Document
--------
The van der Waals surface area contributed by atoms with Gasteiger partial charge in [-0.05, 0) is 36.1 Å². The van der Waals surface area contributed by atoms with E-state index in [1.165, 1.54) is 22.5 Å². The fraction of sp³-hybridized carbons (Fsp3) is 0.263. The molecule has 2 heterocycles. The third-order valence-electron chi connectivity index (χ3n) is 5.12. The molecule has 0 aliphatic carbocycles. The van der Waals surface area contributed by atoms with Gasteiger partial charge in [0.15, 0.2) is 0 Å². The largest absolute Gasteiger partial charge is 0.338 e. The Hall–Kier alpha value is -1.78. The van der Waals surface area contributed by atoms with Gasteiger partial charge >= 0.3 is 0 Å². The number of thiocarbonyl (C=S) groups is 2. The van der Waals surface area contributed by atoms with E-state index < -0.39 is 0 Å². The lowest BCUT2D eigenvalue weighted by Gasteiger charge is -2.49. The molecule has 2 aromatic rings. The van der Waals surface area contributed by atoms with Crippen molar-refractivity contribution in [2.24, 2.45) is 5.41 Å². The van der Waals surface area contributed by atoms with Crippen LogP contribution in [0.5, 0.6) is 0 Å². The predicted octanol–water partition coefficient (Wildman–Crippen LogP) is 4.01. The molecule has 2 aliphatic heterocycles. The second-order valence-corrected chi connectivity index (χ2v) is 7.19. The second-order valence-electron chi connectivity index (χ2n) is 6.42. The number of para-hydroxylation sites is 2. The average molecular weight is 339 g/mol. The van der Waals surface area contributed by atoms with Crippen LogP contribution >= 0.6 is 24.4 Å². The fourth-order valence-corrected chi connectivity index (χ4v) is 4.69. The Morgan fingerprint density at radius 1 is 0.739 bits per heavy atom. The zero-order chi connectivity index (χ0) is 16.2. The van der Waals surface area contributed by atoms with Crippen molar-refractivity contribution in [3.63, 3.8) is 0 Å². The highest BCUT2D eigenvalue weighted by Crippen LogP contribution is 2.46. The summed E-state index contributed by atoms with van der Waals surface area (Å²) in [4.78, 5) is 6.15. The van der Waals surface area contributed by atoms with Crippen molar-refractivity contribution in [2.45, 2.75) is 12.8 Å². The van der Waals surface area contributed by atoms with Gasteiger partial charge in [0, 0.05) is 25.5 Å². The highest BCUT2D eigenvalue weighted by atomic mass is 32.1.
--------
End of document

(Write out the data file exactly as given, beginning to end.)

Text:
The van der Waals surface area contributed by atoms with Gasteiger partial charge in [-0.05, 0) is 36.1 Å². The van der Waals surface area contributed by atoms with E-state index in [1.165, 1.54) is 22.5 Å². The fraction of sp³-hybridized carbons (Fsp3) is 0.263. The molecule has 2 heterocycles. The third-order valence-electron chi connectivity index (χ3n) is 5.12. The molecule has 0 aliphatic carbocycles. The van der Waals surface area contributed by atoms with Gasteiger partial charge in [0.15, 0.2) is 0 Å². The largest absolute Gasteiger partial charge is 0.338 e. The Hall–Kier alpha value is -1.78. The van der Waals surface area contributed by atoms with Gasteiger partial charge >= 0.3 is 0 Å². The number of thiocarbonyl (C=S) groups is 2. The van der Waals surface area contributed by atoms with E-state index < -0.39 is 0 Å². The lowest BCUT2D eigenvalue weighted by Gasteiger charge is -2.49. The molecule has 2 aromatic rings. The van der Waals surface area contributed by atoms with Crippen molar-refractivity contribution in [2.24, 2.45) is 5.41 Å². The van der Waals surface area contributed by atoms with Crippen LogP contribution in [0.5, 0.6) is 0 Å². The predicted octanol–water partition coefficient (Wildman–Crippen LogP) is 4.01. The molecule has 2 aliphatic heterocycles. The second-order valence-corrected chi connectivity index (χ2v) is 7.19. The second-order valence-electron chi connectivity index (χ2n) is 6.42. The number of para-hydroxylation sites is 2. The average molecular weight is 339 g/mol. The van der Waals surface area contributed by atoms with Crippen LogP contribution >= 0.6 is 24.4 Å². The fourth-order valence-corrected chi connectivity index (χ4v) is 4.69. The Morgan fingerprint density at radius 1 is 0.739 bits per heavy atom. The zero-order chi connectivity index (χ0) is 16.2. The van der Waals surface area contributed by atoms with Crippen molar-refractivity contribution in [3.63, 3.8) is 0 Å². The highest BCUT2D eigenvalue weighted by Crippen LogP contribution is 2.46. The summed E-state index contributed by atoms with van der Waals surface area (Å²) in [4.78, 5) is 6.15. The van der Waals surface area contributed by atoms with Crippen molar-refractivity contribution in [2.45, 2.75) is 12.8 Å². The van der Waals surface area contributed by atoms with Gasteiger partial charge in [0, 0.05) is 25.5 Å². The highest BCUT2D eigenvalue weighted by atomic mass is 32.1.